Since you already signed for it, you've given up on plausible deniability.

For anyone else out there ever faced with this ask yourself this question: have you ever heard of any good EVER coming to anyone anyone via certified mail?

It's only ever bad news. If you don't sign for certified/registered mail, they can't prove they served you. Just upping the ante my making them send a sheriff or other legal official to serve notice properly in person will generally make you not worth the wide net patent trolls cast.

This is NOT legal advice, this is just reasonable.

Posting anon, cuz ... maybe I've just let a certified letter go unsigned/undelivered before.

Ignore it. It's not a WiFi patent. (1, Informative)

Anonymous Coward | about a year and a half ago | (#42779409)

In order to be found in violation of this patent, your violation must satisfy all the claims listed on the patent.

Claims #3, #24, #37, #46 refer to an analog voice signal, not present in WiFi data communications.
Claims #23, #36, #45, specifically refer to a modem

Additionally, most of this patent seems to be algorithmic. There are a number of claims that would be thrown out based on them describing
a mathematical function.

This would not survive a re-examination, but since it expires so soon, it wouldn't even make the short list.

Chnage Your SSID (0)

Anonymous Coward | about a year and a half ago | (#42779415)

Change your SSID as follows

Suck_It_Bitch!

Depends on costs (1)

M0j0_j0j0 (1250800) | about a year and a half ago | (#42779457)

But if it get serious, close the company, and open again with new name.

Are you using simultaneous voice and data? (1)

walmass (67905) | about a year and a half ago | (#42779459)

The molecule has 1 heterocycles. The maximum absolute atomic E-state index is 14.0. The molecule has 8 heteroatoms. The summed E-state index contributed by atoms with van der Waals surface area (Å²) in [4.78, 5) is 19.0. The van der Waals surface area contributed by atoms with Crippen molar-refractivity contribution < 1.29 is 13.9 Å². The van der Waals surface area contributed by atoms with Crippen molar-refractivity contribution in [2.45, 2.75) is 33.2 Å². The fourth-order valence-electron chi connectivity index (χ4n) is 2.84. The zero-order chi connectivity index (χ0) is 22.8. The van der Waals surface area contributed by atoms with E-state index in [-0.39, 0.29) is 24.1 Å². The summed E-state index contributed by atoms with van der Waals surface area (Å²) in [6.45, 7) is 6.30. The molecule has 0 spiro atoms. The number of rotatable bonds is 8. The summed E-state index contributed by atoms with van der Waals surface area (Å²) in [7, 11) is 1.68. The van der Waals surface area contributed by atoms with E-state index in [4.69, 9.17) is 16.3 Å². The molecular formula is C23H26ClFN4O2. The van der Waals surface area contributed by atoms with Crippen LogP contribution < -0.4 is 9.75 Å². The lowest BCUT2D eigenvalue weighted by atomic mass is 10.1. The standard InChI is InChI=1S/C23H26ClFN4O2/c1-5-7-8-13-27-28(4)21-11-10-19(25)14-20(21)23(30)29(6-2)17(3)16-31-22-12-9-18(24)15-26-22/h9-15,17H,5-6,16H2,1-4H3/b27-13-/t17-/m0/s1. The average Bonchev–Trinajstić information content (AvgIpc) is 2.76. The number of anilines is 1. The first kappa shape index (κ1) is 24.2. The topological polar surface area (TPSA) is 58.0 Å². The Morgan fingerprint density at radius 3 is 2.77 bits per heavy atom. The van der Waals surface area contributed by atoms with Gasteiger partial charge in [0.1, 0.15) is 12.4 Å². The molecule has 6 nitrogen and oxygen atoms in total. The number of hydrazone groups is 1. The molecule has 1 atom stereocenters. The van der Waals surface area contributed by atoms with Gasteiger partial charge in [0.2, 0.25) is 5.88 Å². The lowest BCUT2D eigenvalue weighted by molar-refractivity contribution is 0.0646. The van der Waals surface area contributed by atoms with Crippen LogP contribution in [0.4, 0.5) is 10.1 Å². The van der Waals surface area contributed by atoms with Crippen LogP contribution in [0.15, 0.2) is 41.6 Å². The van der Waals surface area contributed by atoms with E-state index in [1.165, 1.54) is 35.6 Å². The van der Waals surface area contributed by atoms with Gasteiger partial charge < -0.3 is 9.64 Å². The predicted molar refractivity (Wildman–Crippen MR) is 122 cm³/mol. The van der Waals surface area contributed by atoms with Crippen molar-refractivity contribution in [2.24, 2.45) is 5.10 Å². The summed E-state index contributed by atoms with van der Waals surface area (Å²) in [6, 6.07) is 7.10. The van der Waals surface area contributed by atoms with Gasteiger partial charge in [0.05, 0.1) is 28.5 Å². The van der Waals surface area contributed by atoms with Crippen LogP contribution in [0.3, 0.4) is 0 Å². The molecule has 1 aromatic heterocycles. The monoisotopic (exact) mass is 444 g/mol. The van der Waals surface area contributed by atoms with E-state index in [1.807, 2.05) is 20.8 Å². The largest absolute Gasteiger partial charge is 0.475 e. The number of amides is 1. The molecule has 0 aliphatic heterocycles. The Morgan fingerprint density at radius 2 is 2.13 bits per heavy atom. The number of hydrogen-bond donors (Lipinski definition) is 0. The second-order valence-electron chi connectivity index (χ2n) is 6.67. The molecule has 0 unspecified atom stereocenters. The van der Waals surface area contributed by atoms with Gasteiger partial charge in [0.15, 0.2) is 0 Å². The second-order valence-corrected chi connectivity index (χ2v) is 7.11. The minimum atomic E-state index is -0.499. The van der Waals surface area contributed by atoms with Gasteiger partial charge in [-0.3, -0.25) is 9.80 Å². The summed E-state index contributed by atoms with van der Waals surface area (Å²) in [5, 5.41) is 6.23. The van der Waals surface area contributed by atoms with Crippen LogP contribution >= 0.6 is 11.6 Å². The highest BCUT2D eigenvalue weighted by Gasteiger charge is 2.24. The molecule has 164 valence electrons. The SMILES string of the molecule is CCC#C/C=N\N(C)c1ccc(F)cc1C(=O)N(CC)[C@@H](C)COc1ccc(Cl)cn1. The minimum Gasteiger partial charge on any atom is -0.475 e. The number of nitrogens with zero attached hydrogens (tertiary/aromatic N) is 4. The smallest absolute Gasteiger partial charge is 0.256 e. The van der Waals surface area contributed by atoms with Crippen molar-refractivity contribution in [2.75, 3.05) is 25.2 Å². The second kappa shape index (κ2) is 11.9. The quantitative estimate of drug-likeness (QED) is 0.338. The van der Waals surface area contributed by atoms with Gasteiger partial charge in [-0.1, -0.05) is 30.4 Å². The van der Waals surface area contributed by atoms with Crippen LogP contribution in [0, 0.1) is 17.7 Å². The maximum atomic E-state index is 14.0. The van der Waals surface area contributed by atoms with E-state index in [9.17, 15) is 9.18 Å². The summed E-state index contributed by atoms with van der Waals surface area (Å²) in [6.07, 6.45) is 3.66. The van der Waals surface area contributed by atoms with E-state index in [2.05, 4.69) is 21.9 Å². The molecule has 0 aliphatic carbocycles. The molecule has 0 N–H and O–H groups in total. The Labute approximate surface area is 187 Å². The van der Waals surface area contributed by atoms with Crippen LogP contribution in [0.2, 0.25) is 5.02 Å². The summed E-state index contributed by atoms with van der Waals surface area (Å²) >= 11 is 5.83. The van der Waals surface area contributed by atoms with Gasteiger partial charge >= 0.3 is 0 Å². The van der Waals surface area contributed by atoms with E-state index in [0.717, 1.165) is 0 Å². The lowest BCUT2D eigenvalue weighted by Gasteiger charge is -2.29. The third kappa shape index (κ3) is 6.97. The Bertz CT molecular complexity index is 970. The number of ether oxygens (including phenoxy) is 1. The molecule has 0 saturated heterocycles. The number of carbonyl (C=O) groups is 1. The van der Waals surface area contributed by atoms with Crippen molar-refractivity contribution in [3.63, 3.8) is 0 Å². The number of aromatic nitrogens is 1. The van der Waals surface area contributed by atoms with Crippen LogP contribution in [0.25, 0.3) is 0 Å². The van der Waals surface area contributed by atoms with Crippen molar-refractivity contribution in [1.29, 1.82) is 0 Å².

The patent in question is for "Side-channel communications in simultaneous voice and data transmission "

Does this apply to you? How? I run a business, and I use WiFi. I couldn't figure out how the legal threat applies to me. Can you think of how exactly this applies to you? If not, you could simply ignore the letter.

And while I am not an attorney, if you are going to get sued then sole-proprietorship is kinda risky if you have significant personal assets. Think about converting to a LLC. They can still take the company, but they can't take your house

A frivolous litigant (1)

udippel (562132) | about a year and a half ago | (#42779467)

... should be the next monkey sent to space by the Iranian Space Programm.

Money is the factor (1)

chriscappuccio (80696) | about a year and a half ago | (#42779507)

Unless you have some significant amount of money, and unless they have some kind of significant infringement claim, if neither of those are true, then you really have nothing for them to go after, combined with the fact that the patent expires soon, this seems like a desperate act. If they won't go after a business with a large amount of money, that should say a lot. If they are only looking for a quick settlement, then I agree with some of the previous posters, hire an experienced patent attorney to send them a strong Denial + Fuck You letter. Expect to pay for some 5 hours of attorney time for them to review the patent, your company, and develop some basic strategy should you get sued in the future. The letter may need to be written with a strategy in mind. These attorneys typically cost $275 to $500 per hour, and you may need one in your state, or in the state of Delaware.

Don't ignore them, if they do file a lawsuit, you want your record to show your consistent position from the very beginning. The patent details generic principles as applied to 1980s phone modem technology, it's not exactly a slam-dunk for them and if they aren't suing big guys with deep pockets, it's because they have little go on and they are looking for guys who are scared into quick settlement. They want to make $10,000 while paying for $275 of attorney time themselves. If that's the true situation, then Denial + Fuck You is going to be the end of the harassment. If they have deep pockets and are looking for blood, you are probably one of many being sued and the attorneys will waste your time and money for months or years to come. I'd say good luck, but who the fuck wants to hear that?

You probably won't be able to avoid some costs... (0)

Anonymous Coward | about a year and a half ago | (#42779509)

But this sounds like a pure and simple shakedown as just reading the patent requires a few things: